|Other names||Wesley Kam, Jeff Murray.|
|Criminal charge||Counterfeiting and trading without registration|
Wesley Wayne Weber is a Canadian who is considered one of the country's most prominent counterfeiters. Weber succeeded in counterfeiting the Canadian hundred-dollar bill. They were the highest quality computer produced counterfeits of Canadian currency to date. Between ten and nineteen percent of retailers nationwide refused accepting 100 dollar bills as payment, due to the difficulty of identifying the fake copies. In 2006 the Canadian History channel made a documentary about him.
Weber grew up in Amherstburg, a small town near Windsor, Ontario. During his high school years he considered himself a computer nerd and by the age of 13 he was able to produce his first fake bills. After high school, Weber started to study bioscience and took two years of mechanical engineering at the University of Windsor. Before finishing his degree he moved to Toronto and by the age of 26 he purchased a condominium, a Ferrari and various other luxury vehicles.
During his teenage years Wesley Weber was able to forge all kind of documents, including insurance certificates, welfare cards, checks and gift certificates. In 1997 he was sentenced to three months for forgery. After that, he spent weeks tinkering with scanned copies of banknotes to perfect the simulated images and security features using techniques he found on websites. He used editing software that allowed to enlarge the image up to 1000 times and printed more than 7.7 million dollars using an HP Deskjet printer. To emulate the security features of the real money, Weber used special paper that did not glow under UV light as well as custom foil to forge the metallic patch on the bills. He also purchased fluorescent paint to simulate another feature, the polymer UV responsive dots. He was arrested in October 2000 after a police raid into the building used to print the money, where they seized over a quarter million dollars in counterfeit bills. By November 2001, over 40 000 fake bills had been detected and taken out of circulation. Police started following Weber's trail after he used his 100 dollar counterfeit bills to pay for a three-thousand dollar purchase at an auto parts supplier. The year he was arrested, Canada changed their currency bills, introducing new security features to try to prevent counterfeiting. Weber pleaded guilty in August 2001, and received a five-year prison sentence. Weber was released from jail in August 2006 and moved to Richmond Hill, Ontario where he worked selling phones.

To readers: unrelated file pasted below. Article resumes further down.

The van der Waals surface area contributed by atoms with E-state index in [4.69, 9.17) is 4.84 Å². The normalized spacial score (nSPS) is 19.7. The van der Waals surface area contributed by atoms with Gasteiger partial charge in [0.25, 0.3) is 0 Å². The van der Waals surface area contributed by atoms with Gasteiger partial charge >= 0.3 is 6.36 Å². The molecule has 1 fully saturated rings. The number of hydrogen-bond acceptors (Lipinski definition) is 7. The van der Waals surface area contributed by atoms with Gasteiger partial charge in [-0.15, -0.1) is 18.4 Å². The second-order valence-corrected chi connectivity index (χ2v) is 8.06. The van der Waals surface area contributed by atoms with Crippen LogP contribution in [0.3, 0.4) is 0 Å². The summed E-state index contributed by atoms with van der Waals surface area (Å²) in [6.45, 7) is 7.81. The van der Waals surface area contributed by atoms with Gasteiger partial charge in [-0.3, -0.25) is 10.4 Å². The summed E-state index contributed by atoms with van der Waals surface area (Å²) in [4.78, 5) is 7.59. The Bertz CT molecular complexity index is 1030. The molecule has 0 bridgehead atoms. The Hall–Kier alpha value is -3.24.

During his jail term Weber learned market trading and after release founded the consulting firm Goldbridge Financial Inc. which provided financial services without registration. Weber and his wife, Michelle Kam, co-founded the digital currency startup company Incryptex which provides a platform for trading and storing digital crypto-currencies. Weber used the alias 'Wesley Kam' to try to get the company listed on a public exchange by issuing shares and received funds from investors. In January 2019, Weber pleaded guilty to violating a 2011 trading ban from the Ontario Securities Commission for his activities in Incryptex. On 29 October 2019, he was sentenced for that offence to a prison term of 90 days, along with two years of probation by Justice Malcolm McLeod of the Ontario Court of Justice.
Wesley Weber had been a marijuana farmer in the past. In April 1999 he got arrested for exploiting a grow op in the basement of his home in Windsor and again in 2010 for planting marijuana in another farmer's field. That year, he was sentenced to 18 months of house arrest and 240 hours of community service. In September 2017 Weber used the alias 'Jeff Murray' to speak in front of the city councilors at Toronto's Licensing and Standards Committee and gave his recommendations on how they should regulate cannabis establishments. In October 2018, the Cannabis Act legalized the use of marijuana for recreational purpose in Canada. Weber declared that he helped finance a chain of cannabis stores named CAFE. His wife served as director of a company that owns one of the properties used by CAFE. She is also the guarantor of a 1.7 million dollar loan on that real estate.
The exceptional forgery soon became epidemic, spreading through cities across the country and inflicting huge losses on businesses. We started seeing refusing notes go up as a result. Nineteen percent of retailers would not accept the 100 dollar bill because they perceived that it was too risky
@1:55 "There was even a documentary made about him. But the mastermind behind the greatest counterfeiting operation in Canadian history..."
3 000 dollars in cash, he said no problem", "After Weber leaves the dealer notices that several of his bills have the same serial number and calls police", "authorities seized over a quarter million in counterfeit hundreds